When should I start my transfer process?
ASAP! When you have an idea of what your going to pursue, you have to start looking through hundreds of colleges that have the potential to accommodate your educational and financial needs. If you don't know what you want to pursue, maybe you should start even sooner. You have to give yourself a chance to see whats out there. When you delay transfer, you risk your chance of not getting the college you want and the financial assistance you may be eligible for. I started the transfer process the summer after I graduated, despite advice to start sooner, so I was only able to apply to one. After thorough research, I applied to Sarah Lawrence, but I had to defer for a year and I didn't qualify for many scholarships that require you to be a current student. While I love Sarah Lawrence and know it will suit me, I regret not trying to apply elsewhere because I will never know what colleges would have accepted me and what they would have offered.
What are the admissions officers looking for?
The question you should ask your self is "what am I looking for in the college?" If you go in with the mentality that the college is choosing you, you may miss out on golden opportunities and sell yourself short. The qualities recruiters are looking for in students vary from college to college. However you can be sure they will look at academic achievement and your abbility to apply your knowledge to your community. A good GPA ( above 3.5 ) is great, but if your transcript shows only literature and philosophy courses you should look into a college that encourages those majors, other wise you are better off with a GPA of 3.0 with a variety of disciplines on your transcript.Volunteer work is the best way to apply your education to your community and is another reason to start early on the transfer process. If you haven't done volunteer work, you should start so you can write about it for transfer and scholarships.Also, colleges love to serve students with a story they could feel excited about being a party of; that's why the essay is so important.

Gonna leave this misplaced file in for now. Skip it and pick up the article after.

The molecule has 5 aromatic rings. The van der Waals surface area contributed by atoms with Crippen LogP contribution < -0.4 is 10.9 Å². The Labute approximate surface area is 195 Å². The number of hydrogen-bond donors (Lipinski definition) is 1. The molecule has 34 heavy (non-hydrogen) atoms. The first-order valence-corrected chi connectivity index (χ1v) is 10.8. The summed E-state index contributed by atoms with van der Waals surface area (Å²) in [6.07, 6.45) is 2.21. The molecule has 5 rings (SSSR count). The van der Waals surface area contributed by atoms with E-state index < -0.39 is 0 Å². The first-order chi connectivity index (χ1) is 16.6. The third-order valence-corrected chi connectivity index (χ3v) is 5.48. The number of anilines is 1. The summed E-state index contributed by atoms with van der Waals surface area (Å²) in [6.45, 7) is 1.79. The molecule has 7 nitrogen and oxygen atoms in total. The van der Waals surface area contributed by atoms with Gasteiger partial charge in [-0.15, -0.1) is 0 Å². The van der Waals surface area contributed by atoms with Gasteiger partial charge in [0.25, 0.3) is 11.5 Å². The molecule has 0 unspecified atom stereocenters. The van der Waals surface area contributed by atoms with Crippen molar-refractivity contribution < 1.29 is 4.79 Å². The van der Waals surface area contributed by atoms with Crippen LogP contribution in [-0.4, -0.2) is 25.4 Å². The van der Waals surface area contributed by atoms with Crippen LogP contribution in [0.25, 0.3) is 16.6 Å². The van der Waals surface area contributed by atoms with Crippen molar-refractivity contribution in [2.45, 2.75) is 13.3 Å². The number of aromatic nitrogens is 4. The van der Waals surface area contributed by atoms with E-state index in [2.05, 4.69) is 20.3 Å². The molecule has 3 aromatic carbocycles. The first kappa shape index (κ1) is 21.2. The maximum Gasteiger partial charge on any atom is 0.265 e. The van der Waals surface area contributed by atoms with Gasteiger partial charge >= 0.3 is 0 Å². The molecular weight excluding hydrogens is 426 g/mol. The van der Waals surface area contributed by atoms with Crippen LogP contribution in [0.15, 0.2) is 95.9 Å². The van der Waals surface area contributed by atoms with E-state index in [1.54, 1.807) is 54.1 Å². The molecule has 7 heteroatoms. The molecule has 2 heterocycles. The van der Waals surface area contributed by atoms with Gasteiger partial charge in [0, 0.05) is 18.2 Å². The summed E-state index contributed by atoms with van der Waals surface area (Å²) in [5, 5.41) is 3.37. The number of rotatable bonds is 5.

What are some useful essay tips?
The essay is your chance to stand out among many applicants; it is your voice. When I started my essay, I was way, way off because I was trying to be unique, but not getting my point across. The personal essay is an opportunity to say how everything in your life led you to knock on the door of this college: experiences, failures, achievements, goals etc. My best tip for this essay is to get a lot of opinions. You will not like some of the criticism and you may not take all of it, but because you don't know who will be reading your essay it helps to get as many revisions in as possible. Professors and friends helped me a great deal.
Who do I get recommendation letters from?
Recommendation letters are very important because they solidify what you have already written about yourself and the show that you maintained a professional relationship with professors, advisors, employers, and college administration. It is also important to consider who would best represent you. I chose advisors from PTK to highlight my volunteer work, and a mentor from my area of study.
What about volunteer work?
There is an opportunity for volunteer work everywhere, but many of us feel we don't have time. Well the college looking at your application may deny you time, if you feel just a GPA will impress them. I remember in my first semester hearing " you can have two 4.0 students, how else can you stand out." I ran to PTK and started what would end up being an amazing experience and my free ride to an ivy league college!
How do I choose my school?
As I mentioned, I did thorough research because I was only applying to one college. I looked for what I knew worked for me: small classrooms, working relationships with professors, emphasis on my major, curriculum, the college's pedagogy, distance and cost. Having a son narrowed down my options a great deal. My choice ended up a very easy one, especially after visiting the college. Visit the colleges and have questions ready for students, admissions staff, and professors. Are you looking for a certain kind of life on campus? Do you like to have a lecture in a class of 500? Do you want to study abroad? Do you want diverse peers?
How many schools should I apply to?
Apply to any that you are interested in, but consider what they are offering and your needs. It doesn't hurt to apply to many colleges but don't hurt you GPA applying to places that you are not wholeheartedly interested in. Organize the colleges you are interested on a spread sheet and match it with a list of your needs and what they are offering.Transfer is a lot of work because every college needs something different; they can send you great check lists to help you with this but keep track and keep in mind you are one of many until you show them otherwise.